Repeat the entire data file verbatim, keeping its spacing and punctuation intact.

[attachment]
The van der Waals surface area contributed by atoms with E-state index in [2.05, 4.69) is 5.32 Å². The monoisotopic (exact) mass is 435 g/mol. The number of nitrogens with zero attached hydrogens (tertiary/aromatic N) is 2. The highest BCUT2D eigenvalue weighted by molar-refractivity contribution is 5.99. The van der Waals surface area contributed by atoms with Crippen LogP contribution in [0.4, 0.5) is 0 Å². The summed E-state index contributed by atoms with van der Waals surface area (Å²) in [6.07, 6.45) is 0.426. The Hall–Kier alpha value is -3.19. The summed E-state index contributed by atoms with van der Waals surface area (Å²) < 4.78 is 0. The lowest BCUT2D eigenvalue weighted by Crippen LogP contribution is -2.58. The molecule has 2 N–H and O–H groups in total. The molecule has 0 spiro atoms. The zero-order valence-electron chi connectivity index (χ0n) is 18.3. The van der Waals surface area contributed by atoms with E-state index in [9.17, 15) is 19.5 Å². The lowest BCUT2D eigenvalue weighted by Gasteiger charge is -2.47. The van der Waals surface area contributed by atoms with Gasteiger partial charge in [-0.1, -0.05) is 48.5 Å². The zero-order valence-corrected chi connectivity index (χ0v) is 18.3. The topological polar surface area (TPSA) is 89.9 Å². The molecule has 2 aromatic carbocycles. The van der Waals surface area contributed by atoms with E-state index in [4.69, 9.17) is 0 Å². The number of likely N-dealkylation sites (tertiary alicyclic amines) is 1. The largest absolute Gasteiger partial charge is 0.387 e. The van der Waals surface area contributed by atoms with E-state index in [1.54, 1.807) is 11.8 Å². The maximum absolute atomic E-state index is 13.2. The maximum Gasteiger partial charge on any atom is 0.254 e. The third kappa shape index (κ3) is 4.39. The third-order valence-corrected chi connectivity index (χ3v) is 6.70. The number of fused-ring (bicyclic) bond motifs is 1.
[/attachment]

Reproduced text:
The van der Waals surface area contributed by atoms with E-state index in [2.05, 4.69) is 5.32 Å². The monoisotopic (exact) mass is 435 g/mol. The number of nitrogens with zero attached hydrogens (tertiary/aromatic N) is 2. The highest BCUT2D eigenvalue weighted by molar-refractivity contribution is 5.99. The van der Waals surface area contributed by atoms with Crippen LogP contribution in [0.4, 0.5) is 0 Å². The summed E-state index contributed by atoms with van der Waals surface area (Å²) in [6.07, 6.45) is 0.426. The Hall–Kier alpha value is -3.19. The summed E-state index contributed by atoms with van der Waals surface area (Å²) < 4.78 is 0. The lowest BCUT2D eigenvalue weighted by Crippen LogP contribution is -2.58. The molecule has 2 N–H and O–H groups in total. The molecule has 0 spiro atoms. The zero-order valence-electron chi connectivity index (χ0n) is 18.3. The van der Waals surface area contributed by atoms with E-state index in [9.17, 15) is 19.5 Å². The lowest BCUT2D eigenvalue weighted by Gasteiger charge is -2.47. The van der Waals surface area contributed by atoms with Gasteiger partial charge in [-0.1, -0.05) is 48.5 Å². The zero-order valence-corrected chi connectivity index (χ0v) is 18.3. The topological polar surface area (TPSA) is 89.9 Å². The molecule has 2 aromatic carbocycles. The van der Waals surface area contributed by atoms with E-state index in [4.69, 9.17) is 0 Å². The number of likely N-dealkylation sites (tertiary alicyclic amines) is 1. The largest absolute Gasteiger partial charge is 0.387 e. The van der Waals surface area contributed by atoms with E-state index in [1.54, 1.807) is 11.8 Å². The maximum absolute atomic E-state index is 13.2. The maximum Gasteiger partial charge on any atom is 0.254 e. The third kappa shape index (κ3) is 4.39. The third-order valence-corrected chi connectivity index (χ3v) is 6.70. The number of fused-ring (bicyclic) bond motifs is 1.